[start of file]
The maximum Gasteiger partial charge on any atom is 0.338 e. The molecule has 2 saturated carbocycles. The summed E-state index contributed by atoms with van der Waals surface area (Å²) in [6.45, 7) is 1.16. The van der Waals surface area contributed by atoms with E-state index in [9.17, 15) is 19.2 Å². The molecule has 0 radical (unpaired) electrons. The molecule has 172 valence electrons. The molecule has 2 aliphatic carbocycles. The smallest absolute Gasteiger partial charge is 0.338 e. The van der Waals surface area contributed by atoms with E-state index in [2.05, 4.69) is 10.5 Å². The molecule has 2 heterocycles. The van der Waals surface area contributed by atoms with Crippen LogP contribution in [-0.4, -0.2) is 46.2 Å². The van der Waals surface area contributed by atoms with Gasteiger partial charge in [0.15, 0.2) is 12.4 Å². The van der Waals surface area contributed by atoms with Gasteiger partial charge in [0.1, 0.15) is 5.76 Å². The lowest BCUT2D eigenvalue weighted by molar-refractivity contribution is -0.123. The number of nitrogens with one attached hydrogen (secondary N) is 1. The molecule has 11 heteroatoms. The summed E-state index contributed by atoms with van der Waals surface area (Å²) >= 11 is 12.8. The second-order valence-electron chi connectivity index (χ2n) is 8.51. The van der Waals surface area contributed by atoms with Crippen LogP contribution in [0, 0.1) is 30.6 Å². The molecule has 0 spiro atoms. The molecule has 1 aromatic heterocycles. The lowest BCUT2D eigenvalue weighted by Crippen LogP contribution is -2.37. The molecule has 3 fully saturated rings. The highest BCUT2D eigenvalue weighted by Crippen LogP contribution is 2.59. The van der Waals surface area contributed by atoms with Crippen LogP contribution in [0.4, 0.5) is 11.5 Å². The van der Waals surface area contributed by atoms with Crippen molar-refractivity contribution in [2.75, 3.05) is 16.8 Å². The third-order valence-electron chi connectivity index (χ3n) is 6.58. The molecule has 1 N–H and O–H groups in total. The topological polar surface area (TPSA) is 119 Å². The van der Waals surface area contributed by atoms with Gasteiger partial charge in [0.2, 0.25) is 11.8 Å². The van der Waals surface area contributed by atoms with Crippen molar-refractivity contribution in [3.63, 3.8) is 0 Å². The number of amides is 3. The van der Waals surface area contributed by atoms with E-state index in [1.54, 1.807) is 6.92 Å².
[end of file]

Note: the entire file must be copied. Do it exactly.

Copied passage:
The maximum Gasteiger partial charge on any atom is 0.338 e. The molecule has 2 saturated carbocycles. The summed E-state index contributed by atoms with van der Waals surface area (Å²) in [6.45, 7) is 1.16. The van der Waals surface area contributed by atoms with E-state index in [9.17, 15) is 19.2 Å². The molecule has 0 radical (unpaired) electrons. The molecule has 172 valence electrons. The molecule has 2 aliphatic carbocycles. The smallest absolute Gasteiger partial charge is 0.338 e. The van der Waals surface area contributed by atoms with E-state index in [2.05, 4.69) is 10.5 Å². The molecule has 2 heterocycles. The van der Waals surface area contributed by atoms with Crippen LogP contribution in [-0.4, -0.2) is 46.2 Å². The van der Waals surface area contributed by atoms with Gasteiger partial charge in [0.15, 0.2) is 12.4 Å². The van der Waals surface area contributed by atoms with Gasteiger partial charge in [0.1, 0.15) is 5.76 Å². The lowest BCUT2D eigenvalue weighted by molar-refractivity contribution is -0.123. The number of nitrogens with one attached hydrogen (secondary N) is 1. The molecule has 11 heteroatoms. The summed E-state index contributed by atoms with van der Waals surface area (Å²) >= 11 is 12.8. The second-order valence-electron chi connectivity index (χ2n) is 8.51. The van der Waals surface area contributed by atoms with Crippen LogP contribution in [0, 0.1) is 30.6 Å². The molecule has 0 spiro atoms. The molecule has 1 aromatic heterocycles. The lowest BCUT2D eigenvalue weighted by Crippen LogP contribution is -2.37. The molecule has 3 fully saturated rings. The highest BCUT2D eigenvalue weighted by Crippen LogP contribution is 2.59. The van der Waals surface area contributed by atoms with Crippen LogP contribution in [0.4, 0.5) is 11.5 Å². The van der Waals surface area contributed by atoms with Crippen molar-refractivity contribution in [2.75, 3.05) is 16.8 Å². The third-order valence-electron chi connectivity index (χ3n) is 6.58. The molecule has 1 N–H and O–H groups in total. The topological polar surface area (TPSA) is 119 Å². The van der Waals surface area contributed by atoms with Gasteiger partial charge in [0.2, 0.25) is 11.8 Å². The van der Waals surface area contributed by atoms with Crippen molar-refractivity contribution in [3.63, 3.8) is 0 Å². The number of amides is 3. The van der Waals surface area contributed by atoms with E-state index in [1.54, 1.807) is 6.92 Å².